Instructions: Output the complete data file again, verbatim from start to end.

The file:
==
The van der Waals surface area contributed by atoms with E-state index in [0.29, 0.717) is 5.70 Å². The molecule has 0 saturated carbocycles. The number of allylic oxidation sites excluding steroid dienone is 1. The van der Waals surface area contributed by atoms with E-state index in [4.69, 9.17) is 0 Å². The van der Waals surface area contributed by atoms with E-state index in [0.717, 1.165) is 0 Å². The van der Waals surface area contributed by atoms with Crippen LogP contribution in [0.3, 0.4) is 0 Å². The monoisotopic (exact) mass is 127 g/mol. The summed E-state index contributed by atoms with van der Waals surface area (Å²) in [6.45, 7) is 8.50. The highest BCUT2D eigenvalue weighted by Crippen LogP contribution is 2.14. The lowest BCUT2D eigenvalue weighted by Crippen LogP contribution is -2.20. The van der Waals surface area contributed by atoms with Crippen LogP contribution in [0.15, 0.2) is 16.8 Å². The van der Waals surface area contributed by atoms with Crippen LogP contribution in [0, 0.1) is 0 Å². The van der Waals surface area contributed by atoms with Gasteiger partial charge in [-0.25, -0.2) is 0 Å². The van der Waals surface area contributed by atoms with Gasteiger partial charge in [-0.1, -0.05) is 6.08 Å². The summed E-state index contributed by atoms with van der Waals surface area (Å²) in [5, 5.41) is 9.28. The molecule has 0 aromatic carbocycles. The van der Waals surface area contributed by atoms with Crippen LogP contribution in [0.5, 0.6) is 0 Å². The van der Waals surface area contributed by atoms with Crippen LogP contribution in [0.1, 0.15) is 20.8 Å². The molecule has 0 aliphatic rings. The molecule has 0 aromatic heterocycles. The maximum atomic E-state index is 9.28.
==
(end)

The van der Waals surface area contributed by atoms with E-state index in [0.29, 0.717) is 5.70 Å². The molecule has 0 saturated carbocycles. The number of allylic oxidation sites excluding steroid dienone is 1. The van der Waals surface area contributed by atoms with E-state index in [4.69, 9.17) is 0 Å². The van der Waals surface area contributed by atoms with E-state index in [0.717, 1.165) is 0 Å². The van der Waals surface area contributed by atoms with Crippen LogP contribution in [0.3, 0.4) is 0 Å². The monoisotopic (exact) mass is 127 g/mol. The summed E-state index contributed by atoms with van der Waals surface area (Å²) in [6.45, 7) is 8.50. The highest BCUT2D eigenvalue weighted by Crippen LogP contribution is 2.14. The lowest BCUT2D eigenvalue weighted by Crippen LogP contribution is -2.20. The van der Waals surface area contributed by atoms with Crippen LogP contribution in [0.15, 0.2) is 16.8 Å². The van der Waals surface area contributed by atoms with Crippen LogP contribution in [0, 0.1) is 0 Å². The van der Waals surface area contributed by atoms with Gasteiger partial charge in [-0.25, -0.2) is 0 Å². The van der Waals surface area contributed by atoms with Gasteiger partial charge in [-0.1, -0.05) is 6.08 Å². The summed E-state index contributed by atoms with van der Waals surface area (Å²) in [5, 5.41) is 9.28. The molecule has 0 aromatic carbocycles. The van der Waals surface area contributed by atoms with Crippen LogP contribution in [0.5, 0.6) is 0 Å². The van der Waals surface area contributed by atoms with Crippen LogP contribution in [0.1, 0.15) is 20.8 Å². The molecule has 0 aliphatic rings. The molecule has 0 aromatic heterocycles. The maximum atomic E-state index is 9.28.